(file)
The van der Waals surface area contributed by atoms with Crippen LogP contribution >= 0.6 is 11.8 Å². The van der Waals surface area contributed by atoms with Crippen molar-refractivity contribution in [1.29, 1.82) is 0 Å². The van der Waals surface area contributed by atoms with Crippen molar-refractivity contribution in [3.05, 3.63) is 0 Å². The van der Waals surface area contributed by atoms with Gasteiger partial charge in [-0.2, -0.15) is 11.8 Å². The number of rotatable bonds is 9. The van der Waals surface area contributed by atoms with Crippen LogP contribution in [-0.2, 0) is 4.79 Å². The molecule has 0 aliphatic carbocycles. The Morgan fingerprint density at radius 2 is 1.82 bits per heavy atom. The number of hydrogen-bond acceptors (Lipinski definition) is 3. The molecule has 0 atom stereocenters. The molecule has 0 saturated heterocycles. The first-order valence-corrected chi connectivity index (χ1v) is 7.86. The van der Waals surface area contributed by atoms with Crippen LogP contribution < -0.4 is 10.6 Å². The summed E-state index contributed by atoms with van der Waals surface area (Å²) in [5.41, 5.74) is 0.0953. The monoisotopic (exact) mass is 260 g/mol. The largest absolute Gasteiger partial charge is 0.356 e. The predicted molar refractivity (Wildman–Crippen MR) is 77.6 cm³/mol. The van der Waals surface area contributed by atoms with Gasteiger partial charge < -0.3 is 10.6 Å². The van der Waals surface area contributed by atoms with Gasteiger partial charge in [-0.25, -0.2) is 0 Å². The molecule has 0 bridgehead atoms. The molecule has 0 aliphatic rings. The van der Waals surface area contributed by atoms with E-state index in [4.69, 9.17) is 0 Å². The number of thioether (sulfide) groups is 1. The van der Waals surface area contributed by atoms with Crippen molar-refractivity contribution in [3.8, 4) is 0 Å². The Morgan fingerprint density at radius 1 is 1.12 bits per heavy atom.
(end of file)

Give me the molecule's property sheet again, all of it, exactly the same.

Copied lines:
The van der Waals surface area contributed by atoms with Crippen LogP contribution >= 0.6 is 11.8 Å². The van der Waals surface area contributed by atoms with Crippen molar-refractivity contribution in [1.29, 1.82) is 0 Å². The van der Waals surface area contributed by atoms with Crippen molar-refractivity contribution in [3.05, 3.63) is 0 Å². The van der Waals surface area contributed by atoms with Gasteiger partial charge in [-0.2, -0.15) is 11.8 Å². The number of rotatable bonds is 9. The van der Waals surface area contributed by atoms with Crippen LogP contribution in [-0.2, 0) is 4.79 Å². The molecule has 0 aliphatic carbocycles. The Morgan fingerprint density at radius 2 is 1.82 bits per heavy atom. The number of hydrogen-bond acceptors (Lipinski definition) is 3. The molecule has 0 atom stereocenters. The molecule has 0 saturated heterocycles. The first-order valence-corrected chi connectivity index (χ1v) is 7.86. The van der Waals surface area contributed by atoms with Crippen LogP contribution < -0.4 is 10.6 Å². The summed E-state index contributed by atoms with van der Waals surface area (Å²) in [5.41, 5.74) is 0.0953. The monoisotopic (exact) mass is 260 g/mol. The largest absolute Gasteiger partial charge is 0.356 e. The predicted molar refractivity (Wildman–Crippen MR) is 77.6 cm³/mol. The van der Waals surface area contributed by atoms with Gasteiger partial charge < -0.3 is 10.6 Å². The van der Waals surface area contributed by atoms with Gasteiger partial charge in [-0.25, -0.2) is 0 Å². The molecule has 0 bridgehead atoms. The molecule has 0 aliphatic rings. The van der Waals surface area contributed by atoms with E-state index in [4.69, 9.17) is 0 Å². The number of thioether (sulfide) groups is 1. The van der Waals surface area contributed by atoms with Crippen molar-refractivity contribution in [3.8, 4) is 0 Å². The Morgan fingerprint density at radius 1 is 1.12 bits per heavy atom.